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I am curious: Has anyone taken Zofran in an effort to minimize binge-purge behaviors? 

I am not sure the research definitively supports its helpfulness, but I can't see many downsides to trying.

I took Naltrexone unsuccessfully in the past but probably didn't combine it with enough concurrent therapy.

I can't imagine flip-flopping between anorexia and bulimia forevermore.  I need this monkey off my back!

 

 

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I have read about this in the treatment of eating disorders, like bulimia nervosa, and I seem to remember it having some positive influence on the symptomology. I would imagine it would be a good adjunct to an SSRI like fluoxetine (Prozac).

I personally don't have bulimia nervosa, but rather binge eating disorder, but I keep some Zofran on hand because I'm pretty much an emetophobe.

https://www.ncbi.nlm.nih.gov/pubmed/11675858

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CONCLUSIONS: Ondansetron for bulimia nervosa was reported to be effective in three small trials by one group of investigators, and may be an option after failure of traditional therapies. Further studies will define the role of serotonin (5-HT3) receptor antagonists in the management of bulimia nervosa.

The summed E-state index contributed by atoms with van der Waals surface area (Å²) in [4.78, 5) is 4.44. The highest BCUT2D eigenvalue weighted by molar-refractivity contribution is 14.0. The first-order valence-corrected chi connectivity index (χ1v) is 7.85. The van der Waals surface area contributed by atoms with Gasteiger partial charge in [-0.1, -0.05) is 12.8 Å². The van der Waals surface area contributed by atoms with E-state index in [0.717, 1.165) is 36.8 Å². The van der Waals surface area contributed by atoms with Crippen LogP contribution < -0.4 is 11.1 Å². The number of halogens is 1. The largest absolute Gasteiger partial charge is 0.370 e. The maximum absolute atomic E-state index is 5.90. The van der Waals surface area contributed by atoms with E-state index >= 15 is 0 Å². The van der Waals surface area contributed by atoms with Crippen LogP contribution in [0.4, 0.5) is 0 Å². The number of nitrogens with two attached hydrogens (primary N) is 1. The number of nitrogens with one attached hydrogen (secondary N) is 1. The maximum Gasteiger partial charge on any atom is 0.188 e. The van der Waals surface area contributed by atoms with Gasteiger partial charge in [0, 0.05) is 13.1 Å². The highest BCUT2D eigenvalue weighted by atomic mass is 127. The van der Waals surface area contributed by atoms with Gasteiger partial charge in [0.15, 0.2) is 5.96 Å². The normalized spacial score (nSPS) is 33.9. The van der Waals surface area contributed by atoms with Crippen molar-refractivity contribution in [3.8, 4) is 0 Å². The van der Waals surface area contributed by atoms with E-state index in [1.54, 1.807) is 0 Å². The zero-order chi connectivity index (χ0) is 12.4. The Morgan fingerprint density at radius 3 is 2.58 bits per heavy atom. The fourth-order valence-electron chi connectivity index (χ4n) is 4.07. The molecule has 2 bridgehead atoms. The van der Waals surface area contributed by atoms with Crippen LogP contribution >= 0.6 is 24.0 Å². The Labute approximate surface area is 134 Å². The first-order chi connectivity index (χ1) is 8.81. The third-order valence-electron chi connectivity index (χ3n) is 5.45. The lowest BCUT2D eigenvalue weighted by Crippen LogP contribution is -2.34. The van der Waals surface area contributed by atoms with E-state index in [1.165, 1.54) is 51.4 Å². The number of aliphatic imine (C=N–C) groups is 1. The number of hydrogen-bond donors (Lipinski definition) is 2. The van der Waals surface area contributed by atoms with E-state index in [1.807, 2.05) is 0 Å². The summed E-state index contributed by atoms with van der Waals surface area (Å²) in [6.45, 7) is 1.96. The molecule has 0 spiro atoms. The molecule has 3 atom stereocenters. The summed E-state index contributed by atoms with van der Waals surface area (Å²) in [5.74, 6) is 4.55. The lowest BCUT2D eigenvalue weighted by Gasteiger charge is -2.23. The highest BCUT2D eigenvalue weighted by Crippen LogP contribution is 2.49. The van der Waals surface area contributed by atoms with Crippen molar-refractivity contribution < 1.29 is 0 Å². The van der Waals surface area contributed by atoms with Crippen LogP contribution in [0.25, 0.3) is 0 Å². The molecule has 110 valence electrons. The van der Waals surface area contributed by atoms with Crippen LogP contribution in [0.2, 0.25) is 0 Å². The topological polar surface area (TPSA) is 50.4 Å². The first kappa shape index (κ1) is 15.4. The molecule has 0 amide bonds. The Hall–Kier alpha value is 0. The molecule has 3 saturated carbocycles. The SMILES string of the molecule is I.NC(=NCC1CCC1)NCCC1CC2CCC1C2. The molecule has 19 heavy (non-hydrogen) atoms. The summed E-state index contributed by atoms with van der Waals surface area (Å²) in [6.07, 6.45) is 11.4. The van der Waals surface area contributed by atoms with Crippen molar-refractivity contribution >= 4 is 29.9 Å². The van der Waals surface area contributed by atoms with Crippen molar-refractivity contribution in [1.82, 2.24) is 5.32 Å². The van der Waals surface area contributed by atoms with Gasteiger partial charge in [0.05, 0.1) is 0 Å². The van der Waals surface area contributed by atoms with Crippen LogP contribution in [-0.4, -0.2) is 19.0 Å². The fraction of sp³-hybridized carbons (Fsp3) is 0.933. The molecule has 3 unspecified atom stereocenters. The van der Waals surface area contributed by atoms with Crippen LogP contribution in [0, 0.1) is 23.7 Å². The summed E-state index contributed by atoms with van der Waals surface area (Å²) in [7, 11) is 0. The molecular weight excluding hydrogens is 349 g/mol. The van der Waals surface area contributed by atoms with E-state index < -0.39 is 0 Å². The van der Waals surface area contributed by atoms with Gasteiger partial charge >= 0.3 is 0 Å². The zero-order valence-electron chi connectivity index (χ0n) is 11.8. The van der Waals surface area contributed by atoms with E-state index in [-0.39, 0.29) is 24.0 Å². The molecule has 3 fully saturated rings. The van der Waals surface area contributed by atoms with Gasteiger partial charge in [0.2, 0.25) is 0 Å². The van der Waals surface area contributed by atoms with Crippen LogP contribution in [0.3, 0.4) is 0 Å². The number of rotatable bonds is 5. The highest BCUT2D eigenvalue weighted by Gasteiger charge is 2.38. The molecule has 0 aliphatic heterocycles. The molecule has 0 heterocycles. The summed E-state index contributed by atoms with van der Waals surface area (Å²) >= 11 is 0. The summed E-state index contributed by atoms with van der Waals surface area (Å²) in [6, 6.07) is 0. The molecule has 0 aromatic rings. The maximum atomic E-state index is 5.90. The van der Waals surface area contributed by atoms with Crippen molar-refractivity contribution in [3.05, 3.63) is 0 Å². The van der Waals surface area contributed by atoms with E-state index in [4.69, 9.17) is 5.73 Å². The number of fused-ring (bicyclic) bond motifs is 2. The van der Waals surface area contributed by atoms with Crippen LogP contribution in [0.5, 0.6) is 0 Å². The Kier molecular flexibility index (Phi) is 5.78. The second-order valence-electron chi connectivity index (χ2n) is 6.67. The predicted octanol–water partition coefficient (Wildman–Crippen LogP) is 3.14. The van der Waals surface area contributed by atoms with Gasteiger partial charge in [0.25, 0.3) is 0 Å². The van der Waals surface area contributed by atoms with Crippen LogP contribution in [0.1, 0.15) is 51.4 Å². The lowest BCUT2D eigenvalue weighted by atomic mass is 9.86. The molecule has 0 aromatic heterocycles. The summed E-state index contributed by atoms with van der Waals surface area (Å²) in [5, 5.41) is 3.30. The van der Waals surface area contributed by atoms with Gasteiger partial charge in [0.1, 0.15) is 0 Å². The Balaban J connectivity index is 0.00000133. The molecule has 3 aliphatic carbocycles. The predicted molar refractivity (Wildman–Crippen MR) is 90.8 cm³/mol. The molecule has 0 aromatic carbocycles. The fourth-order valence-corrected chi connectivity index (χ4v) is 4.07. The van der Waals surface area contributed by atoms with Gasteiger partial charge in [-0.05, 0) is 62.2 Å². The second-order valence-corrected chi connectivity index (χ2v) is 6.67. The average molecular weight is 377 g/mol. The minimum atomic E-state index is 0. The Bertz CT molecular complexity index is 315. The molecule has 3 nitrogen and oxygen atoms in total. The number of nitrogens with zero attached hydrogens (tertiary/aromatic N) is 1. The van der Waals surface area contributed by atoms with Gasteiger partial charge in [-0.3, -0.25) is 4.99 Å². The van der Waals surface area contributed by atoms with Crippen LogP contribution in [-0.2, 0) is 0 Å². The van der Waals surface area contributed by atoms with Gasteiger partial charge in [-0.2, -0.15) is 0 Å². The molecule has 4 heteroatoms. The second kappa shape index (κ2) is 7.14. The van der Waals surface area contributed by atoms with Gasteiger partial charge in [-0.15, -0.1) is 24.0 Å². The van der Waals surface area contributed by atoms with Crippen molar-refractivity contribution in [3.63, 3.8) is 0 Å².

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http://brainblogger.com/2010/08/02/drugs-for-bulimia/

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What about the roughly 50% of bulimics who do not respond to serotonin-boosting medications? Recent research covered by the science blog Neurotopia points the finger at a long nerve running through the cranium. The tenth cranial nerve, better known as the vagus nerve, branches through the neck, thorax and abdomen, and is involved in breathing, tasting, swallowing, and digestion. Most of the signal traffic carried by the vagus nerve is one way: from the body to the brain. Suspicion fell on the vagus nerve because of its direct involvement with one of bulimia's most salient traits -- the inability to feel normal levels of fullness, or satiety.

This dysregulation of the vagus nerve responds to the drug ondansetron, according to recent research published in Physiology & Behavior by Patricia L. Faris and colleagues. The antiemetic effects of ondansetron, which reduce vagus nerve activity by acting on the 5-HT3 serotonin receptor, seem to decrease vomiting while increasing the number of normal meals eaten.

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I hope this information helps!

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